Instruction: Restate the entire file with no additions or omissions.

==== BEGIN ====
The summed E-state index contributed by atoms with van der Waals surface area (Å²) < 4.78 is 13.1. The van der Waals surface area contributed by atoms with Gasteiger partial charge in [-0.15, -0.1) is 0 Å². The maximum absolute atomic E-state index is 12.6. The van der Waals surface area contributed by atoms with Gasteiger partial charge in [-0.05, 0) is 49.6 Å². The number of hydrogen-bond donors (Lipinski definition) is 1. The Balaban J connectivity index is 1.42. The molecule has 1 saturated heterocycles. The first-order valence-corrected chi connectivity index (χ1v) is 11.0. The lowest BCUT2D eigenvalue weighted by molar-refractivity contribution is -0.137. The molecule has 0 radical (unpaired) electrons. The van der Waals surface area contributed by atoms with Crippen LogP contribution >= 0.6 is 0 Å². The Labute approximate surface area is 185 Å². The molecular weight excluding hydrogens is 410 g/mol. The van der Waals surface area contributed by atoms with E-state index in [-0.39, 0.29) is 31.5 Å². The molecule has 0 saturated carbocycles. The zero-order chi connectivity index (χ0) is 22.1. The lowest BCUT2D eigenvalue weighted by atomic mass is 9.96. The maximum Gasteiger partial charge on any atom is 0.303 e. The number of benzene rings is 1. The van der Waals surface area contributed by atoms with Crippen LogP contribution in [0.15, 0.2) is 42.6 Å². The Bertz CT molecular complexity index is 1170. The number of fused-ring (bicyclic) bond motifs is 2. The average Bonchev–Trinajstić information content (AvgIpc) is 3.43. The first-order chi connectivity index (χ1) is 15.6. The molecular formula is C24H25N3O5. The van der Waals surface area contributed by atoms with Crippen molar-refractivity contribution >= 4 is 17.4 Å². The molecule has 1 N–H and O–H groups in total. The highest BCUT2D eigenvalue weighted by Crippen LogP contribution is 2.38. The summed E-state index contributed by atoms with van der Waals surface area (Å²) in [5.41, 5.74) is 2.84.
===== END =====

The summed E-state index contributed by atoms with van der Waals surface area (Å²) < 4.78 is 13.1. The van der Waals surface area contributed by atoms with Gasteiger partial charge in [-0.15, -0.1) is 0 Å². The maximum absolute atomic E-state index is 12.6. The van der Waals surface area contributed by atoms with Gasteiger partial charge in [-0.05, 0) is 49.6 Å². The number of hydrogen-bond donors (Lipinski definition) is 1. The Balaban J connectivity index is 1.42. The molecule has 1 saturated heterocycles. The first-order valence-corrected chi connectivity index (χ1v) is 11.0. The lowest BCUT2D eigenvalue weighted by molar-refractivity contribution is -0.137. The molecule has 0 radical (unpaired) electrons. The van der Waals surface area contributed by atoms with Crippen LogP contribution >= 0.6 is 0 Å². The Labute approximate surface area is 185 Å². The molecular weight excluding hydrogens is 410 g/mol. The van der Waals surface area contributed by atoms with E-state index in [-0.39, 0.29) is 31.5 Å². The molecule has 0 saturated carbocycles. The zero-order chi connectivity index (χ0) is 22.1. The lowest BCUT2D eigenvalue weighted by atomic mass is 9.96. The maximum Gasteiger partial charge on any atom is 0.303 e. The number of benzene rings is 1. The van der Waals surface area contributed by atoms with Crippen LogP contribution in [0.15, 0.2) is 42.6 Å². The Bertz CT molecular complexity index is 1170. The number of fused-ring (bicyclic) bond motifs is 2. The average Bonchev–Trinajstić information content (AvgIpc) is 3.43. The first-order chi connectivity index (χ1) is 15.6. The molecular formula is C24H25N3O5. The van der Waals surface area contributed by atoms with Crippen molar-refractivity contribution >= 4 is 17.4 Å². The molecule has 1 N–H and O–H groups in total. The highest BCUT2D eigenvalue weighted by Crippen LogP contribution is 2.38. The summed E-state index contributed by atoms with van der Waals surface area (Å²) in [5.41, 5.74) is 2.84.